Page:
It sets my headline apart from other people without overloading on emojis.
LinkedIn emojis as bullet points are another subtle place to use them.
You see, LinkedIn posts don't have a lot of rich text formatting options, so using emojis in place of bullet points or numbers helps you bring a little more "pop" to your text.
In this example, I used emojis with numbered text, but I made sure that I didn't go to double-digits.
That would have messed up the alignment of my list and become counterproductive to adding a little design flair to my LinkedIn post.
LinkedIn emojis are fun to use, but there are some rules to follow so that you don't get carried away.
The first, like we mentioned awhile ago, is don't turn your content into a text message.
You should use enough emojis to set your content apart, but if you're starting to use emojis instead of words, then you've got a problem.
Emojis should be used to accentuate the stuff that you're putting out not distract your prospects or be replacements to actual words and phrases.
If you use enough, your text will start to pop.
If you use too many, you can come off as unprofessional and someone that prospects can't take seriously.
You still want to be as articulate as you can with the content that you put out. This will help reinforce your brand image as someone that knows their stuff.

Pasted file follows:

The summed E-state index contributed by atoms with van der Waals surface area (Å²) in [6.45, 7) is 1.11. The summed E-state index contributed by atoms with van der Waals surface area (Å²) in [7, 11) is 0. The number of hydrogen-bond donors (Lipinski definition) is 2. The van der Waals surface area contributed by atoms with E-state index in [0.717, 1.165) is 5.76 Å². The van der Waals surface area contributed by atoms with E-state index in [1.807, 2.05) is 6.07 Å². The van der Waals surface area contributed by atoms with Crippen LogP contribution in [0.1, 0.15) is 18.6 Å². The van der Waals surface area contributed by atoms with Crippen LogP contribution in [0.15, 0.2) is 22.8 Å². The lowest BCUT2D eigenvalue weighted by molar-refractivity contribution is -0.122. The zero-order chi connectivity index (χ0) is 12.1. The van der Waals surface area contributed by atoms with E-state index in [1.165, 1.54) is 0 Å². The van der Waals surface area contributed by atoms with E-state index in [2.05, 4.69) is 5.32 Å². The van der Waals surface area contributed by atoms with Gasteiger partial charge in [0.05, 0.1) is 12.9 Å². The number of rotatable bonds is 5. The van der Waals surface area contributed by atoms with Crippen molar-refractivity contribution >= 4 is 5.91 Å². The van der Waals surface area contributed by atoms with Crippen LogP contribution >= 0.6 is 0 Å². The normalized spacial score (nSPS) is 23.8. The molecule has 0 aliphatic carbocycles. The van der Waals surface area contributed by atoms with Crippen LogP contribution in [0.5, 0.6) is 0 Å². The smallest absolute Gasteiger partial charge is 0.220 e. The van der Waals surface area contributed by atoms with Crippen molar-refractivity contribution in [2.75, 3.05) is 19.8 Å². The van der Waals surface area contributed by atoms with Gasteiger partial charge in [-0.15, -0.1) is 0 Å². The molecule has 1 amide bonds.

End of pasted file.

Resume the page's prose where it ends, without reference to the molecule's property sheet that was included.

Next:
Also, I don't use LinkedIn emojis a lot in LinkedIn articles.
LinkedIn articles are usually used to showcase your professional work. Putting too many emojis in your articles might be counter productive to your strategy.
Find out how you can use LinkedIn articles to bring up engagements and grow your presence!
Another major rule we follow is if it's a serious announcement, don't use LinkedIn emojis.
If you follow these rules you should be good to go.
On Windows 10 devices, press the "Windows" key and "." period at the same time to bring up the emoji window.
Choose the emoji that you want to use and you're good to go.
Getting emojis to run on a Mac, require you to bring up the emoji keyboard.
You do this by hitting:
Command + Control + Space
Press the keys simultaneously and then let go.
This will bring up a menu called "Character Viewer", click on the text field that you want to insert an emoji in, pick the emoji – or emojis – that you want to use, and double-click them.
If you're using multiple emojis, as bullet points for instance, you can just bring up the menu once and copy and paste the ones you've picked.
Alternatively, you can Google individual emojis and copy them to your post.
This takes time and requires special websites.
Or, you can just get a post going on your smartphone where emojis are easier to access and use.
Emojis became popular because they were a way to add a little flair to text.
And, on platforms like LinkedIn, they're great because they help break the monotony.
You see, your prospects don't want to see the same things over and over again, this is why we always advocate for a varied content strategy.
And, this also applies to text posts.
Emojis are there to add emphasis, but you can't use them as a replacement for being articulate.
So, stop being plain, stick in an emoji or two! 🚀